Posted May 3, 2012 by Alex Moss Editor in Films
 
 

LUV


Baltimore is firmly on the map.  If you’ve seen even one episode of seminal TV show The Wire it is arguably the most important character in the show.  The street corners, the boarded-up drug dens, the harbour and even the gritty back alleys are ingrained in your mind as having the likes of McNulty, Stringer Bell and the dealers walking as if they own the place.  While The Wire may have been fictional it was based on reality and as such LUV feels like it could easily be a spin-off from the show, utilising the city in the same way.  The only problem is rapper-turned-actor Common is no Stringer Bell.

Woody (Michael Rainey Jr.) lives with his grandmother, his mother having seemingly left them recently for unknown reasons.  He’s a polite young man who likes to get to school on time in the hope that it will make his grandmother happy enough to take him to see his mum in North Carolina.  Vincent (Common), Woody’s uncle, is just out of prison and staying with his mum.  Liking Woody’s style he decides to take his young nephew out of school for the day to teach him ‘real world stuff’.  You know, how to dress smart, how to talk tobank managers, do drug deals and, if need be, kill someone whose looking at you funny.

Yes LUV is essentially Training Day with a kid instead of Ethan Hawke.  Which on paper sounds quite appealing but in reality makes for a hodge-podge of random incidents without any exposition to truly hook you.  Throughout the film characters hint at things that are never followed through on.  Like why has Vincent managed to get out of prison early, who is the girl he leaves flowers for at the hospital and how does someone fresh out of the joint drive around in a very flashy Mercedes and yet have to beg steal and borrow $22K?

Writer/director Sheldon Candis certainly knows Baltimore and the various idiosyncrasies that make it tick.  Various landmarks flash past the window of the traveling car, everyone seems to want to eat crab and danger lurks in the form of dealers and crime-lords behind every door.  The problem is you expect the cast of The Wire to pop up as well.  And then they do, first off Snoop from The Wire’s bodyguard shows up waving a gun, then Omar turns up, looking all menacing.  But wait.  Is that a badge Omar’s wearing?  Afraid so, here Omar, aka actor Michael Kenneth Willliams, has gone straight and of all things is playing the ‘good cop’, trying to look out for Vincent and reintegrate him into society.  Williams is a stunning actor who makes it work but if you’ve seen The Wire something doesn’t sit right with seeing him in Baltimore waving a police badge all over the place.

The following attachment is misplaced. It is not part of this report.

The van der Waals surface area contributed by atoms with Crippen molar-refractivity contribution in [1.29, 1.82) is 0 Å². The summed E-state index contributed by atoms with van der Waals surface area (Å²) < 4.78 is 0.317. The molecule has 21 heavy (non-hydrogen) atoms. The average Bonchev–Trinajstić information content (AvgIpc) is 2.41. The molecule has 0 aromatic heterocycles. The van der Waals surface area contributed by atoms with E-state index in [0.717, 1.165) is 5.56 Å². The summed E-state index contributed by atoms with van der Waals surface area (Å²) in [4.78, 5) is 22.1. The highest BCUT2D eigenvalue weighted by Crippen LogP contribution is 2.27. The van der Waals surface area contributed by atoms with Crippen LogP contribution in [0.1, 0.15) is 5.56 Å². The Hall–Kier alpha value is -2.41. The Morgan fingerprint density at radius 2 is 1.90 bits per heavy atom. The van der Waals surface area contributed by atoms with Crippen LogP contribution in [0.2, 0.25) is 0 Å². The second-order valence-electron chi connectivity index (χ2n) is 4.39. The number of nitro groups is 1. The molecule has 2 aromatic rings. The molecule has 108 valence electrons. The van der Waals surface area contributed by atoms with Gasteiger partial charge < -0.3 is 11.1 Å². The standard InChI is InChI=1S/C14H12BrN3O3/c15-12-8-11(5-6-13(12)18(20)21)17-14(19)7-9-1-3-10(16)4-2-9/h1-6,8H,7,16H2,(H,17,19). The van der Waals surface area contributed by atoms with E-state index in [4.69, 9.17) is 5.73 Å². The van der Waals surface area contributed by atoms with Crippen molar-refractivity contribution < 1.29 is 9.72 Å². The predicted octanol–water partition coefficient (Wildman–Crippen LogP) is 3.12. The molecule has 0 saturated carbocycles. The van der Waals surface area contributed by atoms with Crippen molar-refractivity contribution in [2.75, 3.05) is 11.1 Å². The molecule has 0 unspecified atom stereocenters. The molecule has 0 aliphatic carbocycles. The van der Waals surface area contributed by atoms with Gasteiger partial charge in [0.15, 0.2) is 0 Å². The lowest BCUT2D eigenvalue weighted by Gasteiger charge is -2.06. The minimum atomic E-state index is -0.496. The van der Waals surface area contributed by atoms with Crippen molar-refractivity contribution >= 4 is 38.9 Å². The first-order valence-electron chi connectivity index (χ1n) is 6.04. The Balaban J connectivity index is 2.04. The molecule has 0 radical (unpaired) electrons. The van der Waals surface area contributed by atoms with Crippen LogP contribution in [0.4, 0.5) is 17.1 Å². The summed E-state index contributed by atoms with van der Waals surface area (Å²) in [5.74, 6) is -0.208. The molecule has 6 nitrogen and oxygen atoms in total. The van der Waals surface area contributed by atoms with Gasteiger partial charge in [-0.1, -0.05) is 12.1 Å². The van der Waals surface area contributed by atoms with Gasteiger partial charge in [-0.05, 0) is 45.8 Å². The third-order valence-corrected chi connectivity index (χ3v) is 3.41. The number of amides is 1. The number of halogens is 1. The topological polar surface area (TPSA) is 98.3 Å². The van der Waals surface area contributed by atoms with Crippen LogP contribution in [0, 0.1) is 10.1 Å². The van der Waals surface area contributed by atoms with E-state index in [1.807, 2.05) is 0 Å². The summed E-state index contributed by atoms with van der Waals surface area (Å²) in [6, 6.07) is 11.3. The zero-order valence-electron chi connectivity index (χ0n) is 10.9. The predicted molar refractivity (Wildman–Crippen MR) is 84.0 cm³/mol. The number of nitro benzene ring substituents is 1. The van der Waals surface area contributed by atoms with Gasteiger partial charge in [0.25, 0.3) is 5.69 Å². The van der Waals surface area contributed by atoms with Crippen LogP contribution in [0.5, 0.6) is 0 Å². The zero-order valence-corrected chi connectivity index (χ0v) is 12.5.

The relationship between Vincent and Woody though is endearing.  One minute Vincent can be lecturing his young protégé, the next laughing with him at his haphazard driving ability.  It is in these moments of genuine warmth and bonding between the two where LUV works, almost moving beyond the hackneyed loss of innocence story as Vincent’s desire to protect Woody ultimately puts him in harm’s way.

The cast is rounded out by the gruff but friendly, if slightly sinister, faces of Dennis Haysbert and Danny Glover, both of whom bring a sense of fatherly comfort and abusive threat to the film.  Former rapper Common here hones his acting ability, playing a tough guy anxious for redemption.  There are moments when you sense a real affection between him and young Michael Rainey Jr. who carries the film.  His young eyes capture you, drawing you into the dark world he’s being introduced to.  Unflinching in admiration for his uncle to begin with, it’s heartbreaking when he cracks under the pressure he is put under.  But he does strong resolve brilliantly as well.  A scene towards the end sees Woody orchestrate a drug deal and you sense Rainey Jr.’s confidence, standing tall while his eyes belie sheer terror.  Like the kids in Series Four of The Wire you hope this youngster will go onto bigger and better things.

Often frustrating and overshadowed by its choice of location, LUV still manages to keep you interested thanks to a warm central relationship.  The end may slip into the realms of fairy tale but in a way you don’t begrudge it.


Alex Moss Editor

 
Alex Moss’ obsession with film began the moment he witnessed the Alien burst forth from John Hurt’s stomach. It was perhaps ill-advised to witness this aged 6 but much like the beast within Hurt, he became infected by a parasite called ‘Movies’. Rarely away from his computer or a big screen, as he muses on Cinematic Deities, Alex is “more machine now than man. His mind is twisted and evil”. Email: alex.moss@filmjuice.com